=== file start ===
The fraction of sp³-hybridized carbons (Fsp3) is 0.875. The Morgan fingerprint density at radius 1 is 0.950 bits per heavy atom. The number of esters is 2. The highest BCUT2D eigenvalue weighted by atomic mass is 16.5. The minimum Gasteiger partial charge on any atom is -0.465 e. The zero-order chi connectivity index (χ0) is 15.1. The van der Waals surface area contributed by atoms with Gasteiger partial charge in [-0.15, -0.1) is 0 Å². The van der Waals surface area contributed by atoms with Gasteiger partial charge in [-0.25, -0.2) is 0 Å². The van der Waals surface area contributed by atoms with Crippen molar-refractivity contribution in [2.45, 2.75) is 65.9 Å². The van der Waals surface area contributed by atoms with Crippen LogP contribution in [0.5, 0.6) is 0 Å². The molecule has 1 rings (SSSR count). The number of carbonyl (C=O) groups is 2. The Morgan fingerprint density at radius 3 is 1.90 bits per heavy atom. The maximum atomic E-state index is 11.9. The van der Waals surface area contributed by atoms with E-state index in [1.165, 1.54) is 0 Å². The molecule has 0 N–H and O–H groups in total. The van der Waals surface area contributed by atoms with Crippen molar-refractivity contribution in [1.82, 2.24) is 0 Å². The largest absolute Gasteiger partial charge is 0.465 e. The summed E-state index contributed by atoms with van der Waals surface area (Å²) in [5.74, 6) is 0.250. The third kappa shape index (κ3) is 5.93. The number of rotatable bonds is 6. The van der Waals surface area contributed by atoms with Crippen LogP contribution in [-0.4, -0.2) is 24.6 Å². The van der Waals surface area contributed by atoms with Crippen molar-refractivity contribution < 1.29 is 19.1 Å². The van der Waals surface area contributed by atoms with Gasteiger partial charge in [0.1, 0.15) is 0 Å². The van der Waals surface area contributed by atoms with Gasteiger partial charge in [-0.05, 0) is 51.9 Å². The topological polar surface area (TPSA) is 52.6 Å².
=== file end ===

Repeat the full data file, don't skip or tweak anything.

The fraction of sp³-hybridized carbons (Fsp3) is 0.875. The Morgan fingerprint density at radius 1 is 0.950 bits per heavy atom. The number of esters is 2. The highest BCUT2D eigenvalue weighted by atomic mass is 16.5. The minimum Gasteiger partial charge on any atom is -0.465 e. The zero-order chi connectivity index (χ0) is 15.1. The van der Waals surface area contributed by atoms with Gasteiger partial charge in [-0.15, -0.1) is 0 Å². The van der Waals surface area contributed by atoms with Gasteiger partial charge in [-0.25, -0.2) is 0 Å². The van der Waals surface area contributed by atoms with Crippen molar-refractivity contribution in [2.45, 2.75) is 65.9 Å². The van der Waals surface area contributed by atoms with Crippen LogP contribution in [0.5, 0.6) is 0 Å². The molecule has 1 rings (SSSR count). The number of carbonyl (C=O) groups is 2. The Morgan fingerprint density at radius 3 is 1.90 bits per heavy atom. The maximum atomic E-state index is 11.9. The van der Waals surface area contributed by atoms with E-state index in [1.165, 1.54) is 0 Å². The molecule has 0 N–H and O–H groups in total. The van der Waals surface area contributed by atoms with Crippen molar-refractivity contribution in [1.82, 2.24) is 0 Å². The largest absolute Gasteiger partial charge is 0.465 e. The summed E-state index contributed by atoms with van der Waals surface area (Å²) in [5.74, 6) is 0.250. The third kappa shape index (κ3) is 5.93. The number of rotatable bonds is 6. The van der Waals surface area contributed by atoms with Crippen LogP contribution in [-0.4, -0.2) is 24.6 Å². The van der Waals surface area contributed by atoms with Crippen molar-refractivity contribution < 1.29 is 19.1 Å². The van der Waals surface area contributed by atoms with Gasteiger partial charge in [0.1, 0.15) is 0 Å². The van der Waals surface area contributed by atoms with Gasteiger partial charge in [-0.05, 0) is 51.9 Å². The topological polar surface area (TPSA) is 52.6 Å².